The server considered this for a moment, but, as he turned to the chef to tell him what she said, he found himself at a loss.  Though he understood every word of it, there was something which he just couldn't quite translate.  Instead, he turned back to the bartender.

"Okay, okay, okay."  His smile broadening, "You just say he can go.  OK?"  He leaned towards her as he said this and extended his right arm across the bar in a way that seemed to say "Just between you and me."

The bartended deflated.  She picked up a towel and folded it between her hands before she spoke.

"It's not me.  If he want to go, he go.  I don't know...uh…I don't know kitchen." 

She waved her hand towards the back of the café and all three of them turned to the large window that looked into the kitchen.  The cook who was perched inside had stopped working and was watching what was going on with them out at the bar.  He was motionless and wide eyed.  He remained unmoved even with all of their faces looking straight back at him.

Their attention returning to the immediate area, the chef spoke up with open arms and a smile.

"You say I go, I go." 

The bartender pleaded, "I don't care.  You go. You don't go."

"You say no go, OK, I no go."  He spread his arms wider and made as if to turn towards the kitchen.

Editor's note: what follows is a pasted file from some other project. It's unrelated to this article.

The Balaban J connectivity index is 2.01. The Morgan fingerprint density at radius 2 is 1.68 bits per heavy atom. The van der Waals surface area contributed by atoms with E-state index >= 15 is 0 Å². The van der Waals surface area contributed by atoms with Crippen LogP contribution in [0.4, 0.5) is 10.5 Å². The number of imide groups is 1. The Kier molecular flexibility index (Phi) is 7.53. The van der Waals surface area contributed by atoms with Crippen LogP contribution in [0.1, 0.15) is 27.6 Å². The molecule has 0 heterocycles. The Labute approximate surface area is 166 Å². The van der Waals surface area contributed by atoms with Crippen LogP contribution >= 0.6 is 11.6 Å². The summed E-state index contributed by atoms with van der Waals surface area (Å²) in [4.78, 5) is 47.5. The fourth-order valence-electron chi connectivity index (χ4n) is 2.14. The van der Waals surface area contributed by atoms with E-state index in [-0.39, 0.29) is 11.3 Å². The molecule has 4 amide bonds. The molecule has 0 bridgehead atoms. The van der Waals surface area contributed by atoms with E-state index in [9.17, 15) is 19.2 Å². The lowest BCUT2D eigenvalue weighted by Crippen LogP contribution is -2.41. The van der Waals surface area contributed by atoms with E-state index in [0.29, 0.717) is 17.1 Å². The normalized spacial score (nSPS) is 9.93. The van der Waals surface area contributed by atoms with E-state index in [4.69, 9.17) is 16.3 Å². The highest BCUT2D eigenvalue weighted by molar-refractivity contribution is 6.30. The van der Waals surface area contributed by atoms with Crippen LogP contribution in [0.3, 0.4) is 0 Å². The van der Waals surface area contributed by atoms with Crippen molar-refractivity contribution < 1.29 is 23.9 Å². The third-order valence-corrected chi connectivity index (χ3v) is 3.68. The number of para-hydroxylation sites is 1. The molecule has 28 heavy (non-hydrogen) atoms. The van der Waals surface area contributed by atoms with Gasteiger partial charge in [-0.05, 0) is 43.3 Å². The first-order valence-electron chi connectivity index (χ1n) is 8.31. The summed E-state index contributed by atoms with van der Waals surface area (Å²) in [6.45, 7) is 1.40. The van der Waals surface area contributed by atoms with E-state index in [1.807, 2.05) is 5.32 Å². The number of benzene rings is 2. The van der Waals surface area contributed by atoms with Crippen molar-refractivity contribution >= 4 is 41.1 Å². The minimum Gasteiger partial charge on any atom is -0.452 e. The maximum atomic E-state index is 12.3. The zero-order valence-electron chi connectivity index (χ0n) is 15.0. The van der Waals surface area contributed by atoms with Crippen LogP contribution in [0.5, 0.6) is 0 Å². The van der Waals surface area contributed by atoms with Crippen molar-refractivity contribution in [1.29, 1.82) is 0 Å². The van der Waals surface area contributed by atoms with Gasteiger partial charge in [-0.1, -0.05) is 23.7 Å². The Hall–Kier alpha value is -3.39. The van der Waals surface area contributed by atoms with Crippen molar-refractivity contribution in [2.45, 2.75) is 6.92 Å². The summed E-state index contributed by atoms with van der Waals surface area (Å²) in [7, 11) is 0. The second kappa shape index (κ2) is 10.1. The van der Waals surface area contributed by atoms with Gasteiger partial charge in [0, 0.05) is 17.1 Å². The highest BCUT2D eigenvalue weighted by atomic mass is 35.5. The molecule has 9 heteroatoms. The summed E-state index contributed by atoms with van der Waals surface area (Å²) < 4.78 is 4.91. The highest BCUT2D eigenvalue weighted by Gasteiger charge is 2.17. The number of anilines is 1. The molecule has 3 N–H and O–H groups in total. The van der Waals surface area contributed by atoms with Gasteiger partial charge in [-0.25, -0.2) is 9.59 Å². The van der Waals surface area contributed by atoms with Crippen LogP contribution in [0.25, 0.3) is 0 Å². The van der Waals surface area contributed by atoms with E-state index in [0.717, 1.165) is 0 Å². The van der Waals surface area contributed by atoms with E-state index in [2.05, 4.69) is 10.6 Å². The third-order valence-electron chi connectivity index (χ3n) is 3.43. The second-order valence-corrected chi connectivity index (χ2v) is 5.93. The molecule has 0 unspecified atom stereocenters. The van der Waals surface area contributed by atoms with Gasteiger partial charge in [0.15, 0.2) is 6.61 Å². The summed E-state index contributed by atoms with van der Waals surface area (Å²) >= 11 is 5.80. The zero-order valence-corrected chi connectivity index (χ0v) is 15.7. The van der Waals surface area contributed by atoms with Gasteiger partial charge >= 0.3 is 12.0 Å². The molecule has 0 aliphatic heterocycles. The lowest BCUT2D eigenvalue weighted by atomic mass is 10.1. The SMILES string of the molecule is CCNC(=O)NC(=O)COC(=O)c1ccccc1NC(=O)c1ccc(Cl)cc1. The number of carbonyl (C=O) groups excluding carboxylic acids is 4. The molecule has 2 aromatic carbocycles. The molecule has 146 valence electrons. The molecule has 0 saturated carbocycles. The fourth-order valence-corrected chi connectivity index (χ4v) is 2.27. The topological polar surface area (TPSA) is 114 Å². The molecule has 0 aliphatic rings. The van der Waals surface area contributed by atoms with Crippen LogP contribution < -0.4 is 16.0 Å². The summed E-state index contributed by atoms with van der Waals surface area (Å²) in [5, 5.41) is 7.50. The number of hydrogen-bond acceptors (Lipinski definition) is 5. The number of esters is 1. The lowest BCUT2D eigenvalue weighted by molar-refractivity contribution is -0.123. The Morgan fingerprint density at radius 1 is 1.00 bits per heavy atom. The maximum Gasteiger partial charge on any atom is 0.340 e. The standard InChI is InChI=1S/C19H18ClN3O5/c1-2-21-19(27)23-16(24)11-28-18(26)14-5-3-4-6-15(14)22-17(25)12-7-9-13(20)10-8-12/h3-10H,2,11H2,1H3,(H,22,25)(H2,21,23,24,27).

"As you like!"   Nodding, the bartender turned both palms upwards, extending them first towards the chef and then towards the door. 

"As you like," Allan muttered to himself questioningly.  Clearly, he was unfamiliar with this turn of phrase.

The chef had taken half a step towards the door, but, seeing the confusion on Allan's face, he hesitated.  "Ta shuo shenme?" (What did she say?).  He asked.

"OK?  He go?" Allan looked puzzled at the bartender.

"AS…YOU…LIKE."  She repeated loud and slow.  The two men looked at each other nervously. 

The American at the bar took this as his cue to enter the situation.  He reached over to the chef and placed his hand gently on his back.  "As you like!  Go ahead, man.  It's OK… AS YOU LIKE."

"Okay?"  The chef asked looking back at the bartender.

"It's not me!" the bartender said angrily.  "As you like!  Go.  I don't care."

The tone in the bartender's voice made Allan unable to help the chef any longer.  The two just returned muted looks.  They seemed to shrink where they stood and became motionless with uncertainty.  However, with the bartender waving her hands towards the door and a few tugs at his coat by the American, the chef showed he understood the signal to leave and eventually did.  He stepped outside looking absolutely unsure of himself, threw his cigarette butt on the ground, and glanced back through, the window at the bartender who had already returned to her dinner.  Slowly, he walked away.

"He just want to ask you is ok he go." Allan said.

"I know."  The bartender said.  Her tone was steadying.  "Allan" she said trying to appeal to his common sense.  "I want you to explain him he don't need to ask me.  If he wants to go he just go.  I'm not the boss.  Why he ask me, I don't know."

"Yes."  Allan said slowly.  He was looking down at the floor, clearly baffled.

"I think he's just trying to show you respect." said the American.

"Yeah!" agreed Allan looking up, but it sounded more like "Halleluiah!"

"Hmm, I'm not so sure." The bartender said as she wiped the ashes from the bar. 

A moment later, the chef returned.  He was empty handed and clearly hadn't had enough time to really go anywhere.  Regardless, he smiled to the bartender like everything was normal, hung up his coat and went back into the kitchen.